Thoughtful design elements enhance learning in Veterinary Spectrum of Care Clinic

Wellogy Principal and Architect Rebecca Fox, AIA, LEED® AP, led the team to complete the Frank Stanton Veterinary Spectrum of Care Clinic at The Ohio State University College of Veterinary Medicine, a project celebrating its first anniversary. Becky shares some insights on this unique hands-on learning facility and the thoughtful design elements that encourage and enhance learning and wellness.

What was the basis of the design for this facility? 

Student learning is the focus of the entire facility. Frank Stanton, the primary donor for the facility, realized that a broader approach is necessary to make a difference in veterinary care. He believed in teaching the future veterinarians how to do/treat more, address the entire spectrum of care, and serve clients from all socioeconomic backgrounds. The program also includes an area for community outreach. We incorporated a garage for their outreach vehicle and secure storage for when companies donate goods, whether dog food, veterinary medicine, or other supplies.

Becky Fox, AIA, LEED® AP, Project Manager for the Frank Stanton Veterinary Spectrum of Care Clinic. Photo by Brad Feinknopf.

What were some of the challenges with designing this facility?

Wellogy was the facilitator of bringing a cohesive design with the many vital professionals involved. One of the things we do best is to bring together the best possible team for every project. We worked with BDA (Building Design for Animals) to focus on particular veterinary needs and collaborated with Bostwick Design Partnership on the exterior design. Additionally, there were civil, structural, MEP engineers, landscape architects, university stakeholders, sustainability stakeholders, FFE procurement, and CMR, among crucial players on the team. With a large project team and a global pandemic with changing market and workforce conditions, we had to lead with focus and endurance to the end goal of opening on budget and on time. 

The unique way OSU approached the design of this project was to have the veterinarian (or they saw them as a coach) take a step back and allow the student to experience the responsibility and accountability of assessing the patient and their needs and coming up with a care plan in a safe zone. The coach or veterinarian would observe from an adjacent room out of sight, which is different from having the coach assist or stand beside the student.  

Canine exam room. Photo by Brad Feinknopf.
Coach or veterinarian observing from an adjacent room out of sight. Photo by Brad Feinknopf.

One of the biggest challenges in the design of the facility was acoustics. We needed to make sure that when the student was in the exam room with the client and patient, the veterinarian/professor in the observation room could see and hear the activity (cameras and microphones). Observation is also just as important when the student comes back into the staff/vet tech space or the observation room. Clinical staff noises must not transmit back to the animal owners to maintain privacy for sensitive matters. 

What are some of the unique design concepts?

The facility includes unique exam rooms – (2) feline exam rooms on a separate HVAC system because cats can tell when dogs are around – those pheromones get around! We made feline-specific exam rooms and a dedicated waiting room for them too. There is a driving force in veterinary practice to keep animals calm during visits. It’s difficult for a vet to examine an animal if they are nervous or anxious.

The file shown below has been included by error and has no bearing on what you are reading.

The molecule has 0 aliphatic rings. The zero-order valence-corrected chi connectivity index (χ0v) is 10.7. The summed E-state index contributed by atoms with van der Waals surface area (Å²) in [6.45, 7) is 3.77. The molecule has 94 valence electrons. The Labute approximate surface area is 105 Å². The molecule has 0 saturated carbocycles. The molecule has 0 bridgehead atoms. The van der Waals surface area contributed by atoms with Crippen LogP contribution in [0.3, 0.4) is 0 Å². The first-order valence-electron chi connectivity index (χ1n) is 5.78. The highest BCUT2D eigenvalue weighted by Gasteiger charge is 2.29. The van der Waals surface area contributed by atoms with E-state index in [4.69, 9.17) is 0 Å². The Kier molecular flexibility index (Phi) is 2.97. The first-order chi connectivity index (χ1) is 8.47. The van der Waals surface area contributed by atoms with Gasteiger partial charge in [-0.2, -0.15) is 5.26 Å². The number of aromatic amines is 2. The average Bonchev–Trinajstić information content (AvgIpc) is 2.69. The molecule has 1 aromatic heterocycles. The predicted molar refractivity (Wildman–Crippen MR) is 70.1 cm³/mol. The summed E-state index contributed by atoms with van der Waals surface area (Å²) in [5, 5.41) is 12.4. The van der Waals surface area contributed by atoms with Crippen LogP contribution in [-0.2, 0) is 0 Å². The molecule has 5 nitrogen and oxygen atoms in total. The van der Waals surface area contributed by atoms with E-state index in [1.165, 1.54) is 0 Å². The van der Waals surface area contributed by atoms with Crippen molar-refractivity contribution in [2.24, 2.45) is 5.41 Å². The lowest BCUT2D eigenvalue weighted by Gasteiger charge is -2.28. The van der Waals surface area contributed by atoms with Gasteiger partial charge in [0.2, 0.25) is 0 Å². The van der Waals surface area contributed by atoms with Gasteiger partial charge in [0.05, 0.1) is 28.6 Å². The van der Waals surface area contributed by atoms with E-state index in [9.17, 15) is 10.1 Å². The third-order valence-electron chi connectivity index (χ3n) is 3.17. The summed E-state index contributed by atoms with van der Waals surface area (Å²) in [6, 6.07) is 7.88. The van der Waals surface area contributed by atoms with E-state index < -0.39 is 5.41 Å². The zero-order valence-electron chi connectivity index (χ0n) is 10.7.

There are also exam rooms specific for behavioral animals. Not all dogs are friendly to other canines, may be traumatized, or they could have an issue being around other animals, so there is a special side entrance created for any behavioral animal. Not only does this help keep the animal calm during a visit, but it also is easier on the dog owner. There is also an isolation exam room with a dedicated entry. If you have a contagious animal (for example, a puppy that has parvo), they can come through a separate entrance. That entrance leads to an isolation exam room with a special procedure room, isolation holding (with a dedicated janitor’s closet), and a unique isolation yard outside. There are also special HVAC considerations in the isolation area to maintain negative airflow. Views can be had from the treatment room into this isolation bay so that vets can keep an eye on them if they need to, and there are accommodations for both felines and canines in this area.

Feline exam room. Photo by Brad Feinknopf.

Views were a significant consideration in the design of the facility. Students have their Learning Conference Room immediately adjacent to the Treatment Room. If a veterinarian needs any additional assistance or wants to show them something unique as a learning opportunity, they are close and can see who is available. Likewise, it allows the student to do any research or study when there is downtime between patients. From the Treatment Room, which is the hub of the facility, students and staff can see into the Isolation Ward, the Feline Ward, the Student LCR, the Dental Suite, the Recovery Room, and Induction. Dr. Fingland, Executive Associate Dean and Professor Executive Director, and Chief Medical officer for the Ohio State University College of Veterinary Medicinecame up with the surgery window view for students. The window into the surgery suite is just off one of the secure access-only entrances for staff, students, and faculty. It looks into the surgery suite without being close-up- what better way to be excited about what they are learning!